Director: Hugh Wilson
On TV tonight, haven’t seen in I don’t know how many years. Possibly not this century. I wrote on here some years ago that I might actually still like this (though I was and am nonetheless kind of embarrassed to admit I’d seen the series up to the fifth film—remember, even Steve Guttenberg didn’t go that far—and had actually seen four and five at the cinema when they were new), and tonight I had the opportunity to find out… And I think it’s been long enough between drinks and enough water has gone under the bridge, and my use of metaphor has clearly become sufficiently debased, that I have a much better idea than I once did of just how bad it is, really… all the subtlety and sensitivity of a Tsar Bomba to the testicles and about as much intelligence, vulgar and crass but still weirdly afraid to be quite as vulgar and crass as it could be if it just tried a bit harder, and just… well… eighties. If the year 1984 could be summed up as one film, this could be the one. MICHAEL WINSLOW, for fuck’s sake. And having watched it again for the first time since I don’t know when, yeah, I actually did kind of like it. I mean, it’s not really that good, it’s fairly average, but it’s well enough done that it’s also kind of painless. I don’t regret watching it again, in a way I’m sure I would regret watching the sequels…
Director: Ridley Scott
Oh hi, fancy seeing me here… Anyway, long time since I last watched this, and even longer since I watched this version… there being so many versions of this film, of course, that part of the fun of watching it on TV tonight was wondering exactly which one we’d get. Lo, it was the actual original cut from 1982 with Ford’s infamous voiceover, which I’ve not seen since probably the late 80s… Back in the 90s when I was doing film studies at UNSW we watched it in class once, i.e. the 1992 “director’s cut” that wasn’t really, and the lecturer asked if any of us had seen both versions. I was the only one who had, so she asked which of them I preferred, and I said neither, and the ensuing gasp of horror from my classmates was something to hear; I half expected someone to burn me as a heretic. Still, ask me a question, run the risk of getting an honest answer; I didn’t think either version could be called “better” than the other, cos frankly I didn’t really like either. It did nothing much for me in either form (I’ve not seen Scott’s proper director’s cut) and I never really understood why people thought so highly of it; I mean, it was perfectly adequate and technically accomplished but not that much more.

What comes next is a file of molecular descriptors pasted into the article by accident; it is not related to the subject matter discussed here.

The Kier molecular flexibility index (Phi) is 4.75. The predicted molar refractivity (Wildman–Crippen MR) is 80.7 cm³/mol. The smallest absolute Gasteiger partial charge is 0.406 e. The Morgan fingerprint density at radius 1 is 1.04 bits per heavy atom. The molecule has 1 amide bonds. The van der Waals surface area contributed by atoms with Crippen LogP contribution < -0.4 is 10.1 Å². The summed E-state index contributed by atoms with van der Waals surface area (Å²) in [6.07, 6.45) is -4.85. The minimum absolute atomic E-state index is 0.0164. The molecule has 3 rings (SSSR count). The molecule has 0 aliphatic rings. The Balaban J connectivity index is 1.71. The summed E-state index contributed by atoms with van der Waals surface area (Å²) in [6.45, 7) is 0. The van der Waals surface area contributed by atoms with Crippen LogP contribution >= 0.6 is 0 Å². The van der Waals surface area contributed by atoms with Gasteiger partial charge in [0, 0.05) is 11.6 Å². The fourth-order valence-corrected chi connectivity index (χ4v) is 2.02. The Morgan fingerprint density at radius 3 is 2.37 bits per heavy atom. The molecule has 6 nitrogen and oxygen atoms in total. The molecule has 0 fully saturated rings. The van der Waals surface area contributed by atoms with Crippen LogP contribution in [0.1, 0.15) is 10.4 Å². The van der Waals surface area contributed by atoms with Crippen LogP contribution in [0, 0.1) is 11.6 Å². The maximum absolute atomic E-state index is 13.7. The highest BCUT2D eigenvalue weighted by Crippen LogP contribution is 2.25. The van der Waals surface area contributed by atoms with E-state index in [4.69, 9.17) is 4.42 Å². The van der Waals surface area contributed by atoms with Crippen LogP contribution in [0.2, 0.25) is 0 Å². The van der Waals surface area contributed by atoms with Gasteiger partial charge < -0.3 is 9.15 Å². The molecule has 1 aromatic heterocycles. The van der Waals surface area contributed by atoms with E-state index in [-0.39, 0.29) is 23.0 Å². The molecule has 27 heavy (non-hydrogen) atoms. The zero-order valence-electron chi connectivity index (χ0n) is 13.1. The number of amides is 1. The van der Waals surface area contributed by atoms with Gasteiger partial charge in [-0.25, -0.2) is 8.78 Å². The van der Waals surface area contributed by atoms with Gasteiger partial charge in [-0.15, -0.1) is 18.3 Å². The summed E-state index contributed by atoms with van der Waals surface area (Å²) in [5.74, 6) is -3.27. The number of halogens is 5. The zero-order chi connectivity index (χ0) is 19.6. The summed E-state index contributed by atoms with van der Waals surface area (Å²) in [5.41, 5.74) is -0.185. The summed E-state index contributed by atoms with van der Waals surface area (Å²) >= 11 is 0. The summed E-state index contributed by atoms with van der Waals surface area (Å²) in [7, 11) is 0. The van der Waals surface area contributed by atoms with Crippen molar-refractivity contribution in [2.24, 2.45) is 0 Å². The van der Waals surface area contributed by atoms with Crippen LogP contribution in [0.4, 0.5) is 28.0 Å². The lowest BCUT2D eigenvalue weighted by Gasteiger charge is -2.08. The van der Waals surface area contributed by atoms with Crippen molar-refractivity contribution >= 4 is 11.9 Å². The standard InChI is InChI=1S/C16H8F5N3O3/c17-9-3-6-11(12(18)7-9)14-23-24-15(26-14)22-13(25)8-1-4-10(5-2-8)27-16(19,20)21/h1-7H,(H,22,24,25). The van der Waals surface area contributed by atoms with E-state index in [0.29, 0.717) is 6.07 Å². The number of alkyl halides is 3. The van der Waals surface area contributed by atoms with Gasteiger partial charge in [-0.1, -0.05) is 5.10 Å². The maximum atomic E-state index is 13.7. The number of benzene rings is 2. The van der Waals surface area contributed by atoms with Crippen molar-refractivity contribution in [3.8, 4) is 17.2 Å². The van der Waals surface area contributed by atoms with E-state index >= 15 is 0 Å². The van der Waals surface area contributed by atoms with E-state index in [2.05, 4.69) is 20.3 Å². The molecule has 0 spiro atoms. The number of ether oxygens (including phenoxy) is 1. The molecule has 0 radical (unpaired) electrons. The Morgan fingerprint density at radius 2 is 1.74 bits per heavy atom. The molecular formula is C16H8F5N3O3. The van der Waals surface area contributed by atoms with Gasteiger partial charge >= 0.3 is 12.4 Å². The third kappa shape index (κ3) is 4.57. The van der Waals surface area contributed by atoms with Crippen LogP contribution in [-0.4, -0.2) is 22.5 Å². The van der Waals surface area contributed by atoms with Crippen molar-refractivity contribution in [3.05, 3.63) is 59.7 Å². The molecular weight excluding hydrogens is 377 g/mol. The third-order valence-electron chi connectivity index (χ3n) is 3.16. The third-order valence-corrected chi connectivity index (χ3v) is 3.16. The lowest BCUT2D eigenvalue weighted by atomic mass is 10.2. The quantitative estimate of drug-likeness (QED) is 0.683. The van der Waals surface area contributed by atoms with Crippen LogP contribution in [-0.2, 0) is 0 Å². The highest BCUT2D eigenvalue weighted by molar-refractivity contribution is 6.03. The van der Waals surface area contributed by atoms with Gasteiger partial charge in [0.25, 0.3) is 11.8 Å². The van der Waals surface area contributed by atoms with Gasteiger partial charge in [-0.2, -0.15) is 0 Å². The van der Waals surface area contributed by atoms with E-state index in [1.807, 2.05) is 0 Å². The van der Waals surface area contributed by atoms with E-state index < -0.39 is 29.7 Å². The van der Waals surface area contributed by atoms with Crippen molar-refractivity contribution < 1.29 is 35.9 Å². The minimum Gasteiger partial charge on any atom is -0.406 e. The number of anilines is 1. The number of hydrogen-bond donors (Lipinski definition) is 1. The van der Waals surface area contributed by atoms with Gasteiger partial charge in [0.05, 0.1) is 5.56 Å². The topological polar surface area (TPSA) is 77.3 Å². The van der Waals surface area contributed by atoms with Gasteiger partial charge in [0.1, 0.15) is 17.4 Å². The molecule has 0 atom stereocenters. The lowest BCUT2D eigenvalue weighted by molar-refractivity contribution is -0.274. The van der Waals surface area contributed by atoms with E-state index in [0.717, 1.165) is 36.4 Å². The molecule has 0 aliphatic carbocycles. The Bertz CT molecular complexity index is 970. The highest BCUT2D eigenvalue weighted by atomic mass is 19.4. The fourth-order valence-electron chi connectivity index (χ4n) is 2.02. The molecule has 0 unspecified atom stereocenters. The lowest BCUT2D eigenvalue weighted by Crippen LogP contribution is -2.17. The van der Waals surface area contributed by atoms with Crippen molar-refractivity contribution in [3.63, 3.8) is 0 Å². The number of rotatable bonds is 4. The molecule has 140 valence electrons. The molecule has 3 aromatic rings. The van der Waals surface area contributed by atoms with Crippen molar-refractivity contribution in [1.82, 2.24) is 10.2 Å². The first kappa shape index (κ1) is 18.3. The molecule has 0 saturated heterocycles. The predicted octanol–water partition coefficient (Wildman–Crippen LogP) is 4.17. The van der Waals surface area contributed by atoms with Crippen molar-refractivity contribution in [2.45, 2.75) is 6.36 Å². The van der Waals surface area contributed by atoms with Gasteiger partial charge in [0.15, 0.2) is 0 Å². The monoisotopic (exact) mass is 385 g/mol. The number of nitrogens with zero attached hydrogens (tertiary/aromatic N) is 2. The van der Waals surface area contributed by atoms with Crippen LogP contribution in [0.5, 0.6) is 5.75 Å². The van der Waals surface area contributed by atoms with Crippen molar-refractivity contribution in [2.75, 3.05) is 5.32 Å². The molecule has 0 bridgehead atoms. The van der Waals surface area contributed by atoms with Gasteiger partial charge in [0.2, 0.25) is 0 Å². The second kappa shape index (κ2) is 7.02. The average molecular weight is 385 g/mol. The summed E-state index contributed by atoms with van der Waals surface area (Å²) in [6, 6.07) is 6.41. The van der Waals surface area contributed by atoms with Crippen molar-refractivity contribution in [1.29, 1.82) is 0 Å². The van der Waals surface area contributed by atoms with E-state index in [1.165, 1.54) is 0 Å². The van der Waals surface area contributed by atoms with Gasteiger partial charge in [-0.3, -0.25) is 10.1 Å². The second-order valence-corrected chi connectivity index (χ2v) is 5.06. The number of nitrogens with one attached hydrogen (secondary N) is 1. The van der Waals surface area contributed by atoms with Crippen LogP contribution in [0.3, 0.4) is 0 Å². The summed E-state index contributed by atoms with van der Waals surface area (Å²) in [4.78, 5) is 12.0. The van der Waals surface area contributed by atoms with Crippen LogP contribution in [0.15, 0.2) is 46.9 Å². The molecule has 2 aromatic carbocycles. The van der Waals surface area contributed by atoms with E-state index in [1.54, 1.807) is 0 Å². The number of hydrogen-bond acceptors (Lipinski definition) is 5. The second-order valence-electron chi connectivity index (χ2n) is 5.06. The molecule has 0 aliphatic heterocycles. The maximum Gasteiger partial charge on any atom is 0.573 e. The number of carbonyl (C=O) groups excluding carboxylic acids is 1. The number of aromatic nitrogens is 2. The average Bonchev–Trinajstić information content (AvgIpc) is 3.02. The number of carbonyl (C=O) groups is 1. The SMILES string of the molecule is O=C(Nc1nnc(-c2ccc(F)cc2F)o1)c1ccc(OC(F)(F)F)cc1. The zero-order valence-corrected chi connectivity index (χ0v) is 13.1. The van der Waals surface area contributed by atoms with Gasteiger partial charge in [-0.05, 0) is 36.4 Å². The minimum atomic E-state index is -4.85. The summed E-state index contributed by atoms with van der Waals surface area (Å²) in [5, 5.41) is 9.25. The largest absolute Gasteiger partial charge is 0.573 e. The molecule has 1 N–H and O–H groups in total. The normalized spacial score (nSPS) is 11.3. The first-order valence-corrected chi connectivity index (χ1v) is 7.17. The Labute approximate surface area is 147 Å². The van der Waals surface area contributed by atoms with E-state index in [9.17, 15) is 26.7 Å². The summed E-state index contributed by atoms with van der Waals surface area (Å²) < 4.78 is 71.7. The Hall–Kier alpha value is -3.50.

I last saw it about a decade ago thanks to my erstwhile radio colleague Evan when I saw the 1992 version at his place, and I think I liked it for the first time pretty much… but I didn’t love it, and on rewatching the original version tonight I still don’t. I’ll obviously concede its visual splendour (if nothing else, seeing it in a proper widescreen version only reminds me yet again how inadequate pan-and-scan VHS editions of films like this were back in the pre-digital dark ages), cos I’m not that stupid, and it’s an excellent illustration of Isaac Asimov’s theory that science fiction is less a genre unto itself than a flavour you apply to other genres; basically Blade Runner is really an old-style film noir tarted up with androids and other “futuristic” details. I’m actually less offended by Ford’s voiceover than most people are, cos that’s just another thing noir does. I still don’t love it, though. It’s perfectly good, eminently watchable and well-made (though with hindsight the unicorn business is just even more obscurely handled than in the director’s cut), all of that. And it still feels kind of cold and empty and it still doesn’t fully connect with me and I still don’t entirely understand why it’s supposed to be one of the greatest films of all time.
Director: Frank Tashlin
For reason that I can’t work out, Jerry Lewis died today. I mean, we can probably guess the reasons for that, but it’s how he managed to live so long that has me perplexed… we’re talking about a man who had an assortment of health woes throughout his life and suffered his first heart attack in 1960 when he was just in his mid-30s. He did fairly well to make it into his 90s, all things considered. And, for reasons I also can’t work out, I’ve never actually seen an actual proper Jerry Lewis film until now; I’ve only known him as a sort of pop culture figure usually invoked in bafflement about French tastes in film comedy, but never actually seen him at work. I mean, I’ve seen The King of Comedy and Funny Bones, both of which he’s in but neither of which I’d exactly call a “Lewis film” as such… so I suppose the time is right? And there’s a few Lewis films in the 1001 Films list, so also an opportunity to make another dent in that…